It’s COVID-19 in Peru Day 19.

Up early, the first official Man Day. I meditate, then head up to the roof. I can’t walk anywhere else—unless you count pacing around the apartment liked a caged tiger—until tomorrow, which I like to think of as Lady Day, simply because “lady” is both more fun to say and also a ridiculous word, thus befitting this bizarre new reality where different genders take turns owning the streets.

I listen to a podcast from the Daily featuring an interview: two Germans speak English about developing a COVID vaccine. Steve and I spend a lot of time in Germany; he was married for many years to a German native, they built a house there, and after she died in 2010 (on January 1), he kept it. Since January of 2015, I’ve started to go with him.

So I’ve gotten to know Germany better than your typical tourist, and thus have gotten to know a fair amount of Germans, generally and specifically. Listening to these two German women talk, I can visualize them: calm, thoughtful, slightly creasing their brows as they carefully question and answer each other.

Grown-ups, International Version

The podcast continues on a theme that’s come up frequently in the COVID podcasts I’ve listened to. Basically, the US has been outsourcing for years to realize bigger profit margins, and then pretty much depended on being able to buy whatever it wanted when it needed it: masks, respirators, hospital beds, and a bunch of other stuff. Now, caught utterly unprepared to face COVID-19—well, our money’s literally no good anywhere. The places who make all that stuff are saying, sorry, we need it. Still, the Trump administration and China have both, apparently, tried to buy exclusive rights to the vaccine that the German company CureVac is working day and night to develop.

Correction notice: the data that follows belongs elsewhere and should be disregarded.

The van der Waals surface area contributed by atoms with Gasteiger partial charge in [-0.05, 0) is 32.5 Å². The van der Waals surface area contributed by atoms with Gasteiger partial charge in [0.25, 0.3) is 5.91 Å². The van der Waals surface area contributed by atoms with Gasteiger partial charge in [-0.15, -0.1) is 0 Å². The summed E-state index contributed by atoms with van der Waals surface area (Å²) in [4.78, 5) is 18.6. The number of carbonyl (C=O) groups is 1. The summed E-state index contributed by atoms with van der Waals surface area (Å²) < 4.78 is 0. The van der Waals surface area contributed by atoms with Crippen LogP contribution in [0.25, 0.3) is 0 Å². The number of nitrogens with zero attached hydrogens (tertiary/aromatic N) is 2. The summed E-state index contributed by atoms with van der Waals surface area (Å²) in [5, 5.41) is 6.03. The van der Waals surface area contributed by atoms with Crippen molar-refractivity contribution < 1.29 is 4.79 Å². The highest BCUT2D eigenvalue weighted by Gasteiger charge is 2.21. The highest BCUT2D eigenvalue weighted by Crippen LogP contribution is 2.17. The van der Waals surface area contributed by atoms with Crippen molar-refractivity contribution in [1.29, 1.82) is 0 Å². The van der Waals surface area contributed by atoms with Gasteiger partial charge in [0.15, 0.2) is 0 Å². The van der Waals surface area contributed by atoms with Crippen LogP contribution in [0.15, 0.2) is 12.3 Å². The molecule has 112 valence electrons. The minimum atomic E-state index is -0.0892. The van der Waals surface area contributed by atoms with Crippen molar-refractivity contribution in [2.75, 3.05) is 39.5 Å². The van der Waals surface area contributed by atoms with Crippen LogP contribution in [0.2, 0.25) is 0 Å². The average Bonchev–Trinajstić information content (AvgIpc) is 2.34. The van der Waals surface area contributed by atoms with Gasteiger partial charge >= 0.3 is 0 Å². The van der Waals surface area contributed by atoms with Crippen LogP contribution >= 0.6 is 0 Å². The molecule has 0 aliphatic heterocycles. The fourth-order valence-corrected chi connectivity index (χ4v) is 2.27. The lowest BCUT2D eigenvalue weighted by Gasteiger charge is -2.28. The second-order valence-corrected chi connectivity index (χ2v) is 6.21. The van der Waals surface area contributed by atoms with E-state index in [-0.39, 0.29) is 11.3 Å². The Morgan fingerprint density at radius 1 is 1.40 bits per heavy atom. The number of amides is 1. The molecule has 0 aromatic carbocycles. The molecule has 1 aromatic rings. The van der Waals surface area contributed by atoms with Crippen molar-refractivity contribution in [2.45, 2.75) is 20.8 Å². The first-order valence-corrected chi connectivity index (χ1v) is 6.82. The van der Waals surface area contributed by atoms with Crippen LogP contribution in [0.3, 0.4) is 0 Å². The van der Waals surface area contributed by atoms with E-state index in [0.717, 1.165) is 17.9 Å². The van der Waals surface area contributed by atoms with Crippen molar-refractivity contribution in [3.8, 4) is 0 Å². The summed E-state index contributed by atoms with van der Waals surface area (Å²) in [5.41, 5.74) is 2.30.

(By the way, will Trump’s anti-vax supporters submit to a COVID vaccine, or will he allow that as an opt out? Just wondering.)

In the end, the scientist Lidia Oostvogels says, “I can understand that individual governments are thinking first about their population, because that is their job. But, I mean, my job is to make a vaccine that can protect people worldwide. I mean, I’m not making a vaccine that can only protect Europeans or Americans. So my job is to get a good vaccine out. So why would I first want to vaccinate somebody in my country, who anyway is a very low risk, versus somebody in another country who is perhaps protecting and trying to cure other people with a risk of his life? So make the decisions based on medical need and common sense and not on political agenda.”

Reasonable, right? That link, including the transcript from which the above quote is lifted if you’d rather read than listen, is here.